For Sergio – Remembering Villanueva on a Special Day

By Michael Lewis

HEMPSTEAD, N.Y. — Even after a dozen years, FDNY captain Joe Brosi still gets emotional talking about 911 and the loss of his friend Sergio Villanueva, who perished along with 3,000 other people.

Villanueva spanned the NYPD and FDNY. He was a police officer who became a firefighter. He played for the College Point Flames, scoring the game-winning goal for the side several days before he died at the World Trade Center.

“For us, it’s an idea, it’s an idea that he represents, that none of us, police officers, firefighters, court officers, correction officers, the first responder community but also whether it was Cantor Fitzgerald or any of those other companies, those people have to live on, and Sergio represents us,” Brosi said. “We used to say rising from the ashes, and picking ourselves up an continuing in their memory and sharing their story and ensuring that a piece of them lives on forever. Sergio represents a lot more than a player in a No. 10 jersey. He presents 3,000 who died that day.”

On Sunday, NY’s Bravest and Finest will come together in their annual Battle On the Pitch in honor of Villanueva after the Red Bulls-FC Dallas encounter at Red Bull Arena at 5 p.m. The game is expected to kick off sometime between 7-7:30 p.m.

Last Saturday the New York Cosmos held Heroes Night at James M. Shuart Stadium prior to their game against Minnesota United, an event that feted not only police officers and fire fighters, but military personnel as well. The FDNY and NYPD held a soccer clinic for children.

“It’s a special day for us, especially falling on the backdrop of 911,” Brosi said. “It gives us an opportunity to continue our mission of remembering Sergio and promoting soccer and everything along with it with young kids. Our youth soccer clinics are important to us an are important to the mission of the foundation to spread that goodwill to the sport of soccer in the memory of Sergio.”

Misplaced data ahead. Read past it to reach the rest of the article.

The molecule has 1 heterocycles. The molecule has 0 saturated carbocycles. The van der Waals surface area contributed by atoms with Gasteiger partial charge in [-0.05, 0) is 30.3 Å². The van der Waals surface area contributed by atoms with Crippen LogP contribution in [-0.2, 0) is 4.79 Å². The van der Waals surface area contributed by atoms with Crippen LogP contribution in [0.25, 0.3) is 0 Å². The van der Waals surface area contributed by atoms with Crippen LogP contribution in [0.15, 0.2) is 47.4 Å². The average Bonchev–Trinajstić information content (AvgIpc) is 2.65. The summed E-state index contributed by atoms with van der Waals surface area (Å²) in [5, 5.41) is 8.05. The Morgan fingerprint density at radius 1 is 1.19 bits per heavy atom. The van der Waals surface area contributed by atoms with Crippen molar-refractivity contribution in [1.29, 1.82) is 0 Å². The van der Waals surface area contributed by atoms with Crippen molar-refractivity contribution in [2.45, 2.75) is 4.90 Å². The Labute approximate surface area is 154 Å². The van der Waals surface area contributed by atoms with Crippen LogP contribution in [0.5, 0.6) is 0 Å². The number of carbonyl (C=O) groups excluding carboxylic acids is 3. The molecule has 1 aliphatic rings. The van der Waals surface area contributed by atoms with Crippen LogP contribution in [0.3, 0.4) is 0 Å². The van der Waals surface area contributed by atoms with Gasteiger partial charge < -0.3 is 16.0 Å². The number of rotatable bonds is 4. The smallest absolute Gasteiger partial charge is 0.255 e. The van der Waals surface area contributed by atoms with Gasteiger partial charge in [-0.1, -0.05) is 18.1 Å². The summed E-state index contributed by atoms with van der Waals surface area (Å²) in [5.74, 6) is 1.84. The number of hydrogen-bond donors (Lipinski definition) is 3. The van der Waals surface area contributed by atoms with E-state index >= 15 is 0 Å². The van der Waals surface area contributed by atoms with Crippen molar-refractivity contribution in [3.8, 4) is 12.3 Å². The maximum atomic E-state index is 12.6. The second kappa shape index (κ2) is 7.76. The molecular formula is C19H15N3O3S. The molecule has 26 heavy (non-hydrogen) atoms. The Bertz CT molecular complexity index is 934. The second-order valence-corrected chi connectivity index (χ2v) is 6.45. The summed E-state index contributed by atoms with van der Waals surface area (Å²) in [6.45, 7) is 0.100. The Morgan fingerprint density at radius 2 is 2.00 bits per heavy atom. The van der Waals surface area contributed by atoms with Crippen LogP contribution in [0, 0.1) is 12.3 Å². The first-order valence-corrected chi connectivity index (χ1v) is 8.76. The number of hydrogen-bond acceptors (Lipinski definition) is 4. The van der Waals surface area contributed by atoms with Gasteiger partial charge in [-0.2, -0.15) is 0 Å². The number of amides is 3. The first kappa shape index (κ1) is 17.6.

It sounds like a legend, but it is true. Only two days prior to September 11, 2011, Villanueva scored with two minutes remaining for the Flames in a 1-0 victory in the Long Island Soccer Football League. Born in Argentina, Villanueva was 33. He left a family and a fiancee, Tanya.

Through the Sergio Villanueva Soccer Foundation, the former firefighter’s memory lives on. The foundation annually gives scholarships to deserving student-athletes both of Villanueva’s alma maters, Hofstra University and Holy Cross High School. The foundation has provided more than $125,000 in scholarships to both institutions.

“We swore 12 years ago that Sergio would never be forgotten through the endowments at Hofstra and Holy Cross High School,” said foundation executive director Jon Kanovsky said.

Villanueva’s body was never found, none of his gear, no trace of his helmet, Kanovsky said.

A memorial has been built at Hofstra Soccer Stadium, which is dedicated with a plaque.

Every year Kanovsky gives a talk to the Pride men’s and women’s soccer teams.

“I talk about Sergio’s life. I talk about 911, the impact,” Kanovsky said. “Because 12 years later, the incoming freshmen at Hofstra were first graders. I think the schools do a pretty poor job off 911 education. I feel it’s one of the my duties to keep Sergio’s memory alive, and all of the 345 fire firefighters and the other people who died that day.”

As they say, what comes around, goes around.

A month after the scholarships were dedicated at Hofstra, Kanovsky’s wife Andrea was diagnosed with stage four cancer and passed away three years later.

“The supportĀ I got from the Villanueva family and Hofstra University taught me a lesson what you give you get back tenfold,” he said. “It’s been important lesson for my family.”

Asked if what transpired on September 11, 2001 and the events thereafter ever go away, Brosi replied, “You know what? No.”

He then laughed.

“It doesn’t go away,” he said. “When they say never forget, we always think it will be hard to never forget and we’ll always remember, but I think it will be possible for people to forget where they were, what they were doing, what we lost, who lost and how we lost them. It stays with you and at certain times, it stirs back up. You try to replace as many of the bad memories as you can with good memories and positive memories. That’s what a lot of what we do. That’s what we do here today.”

For more information about Villanueva and the foundation, visit

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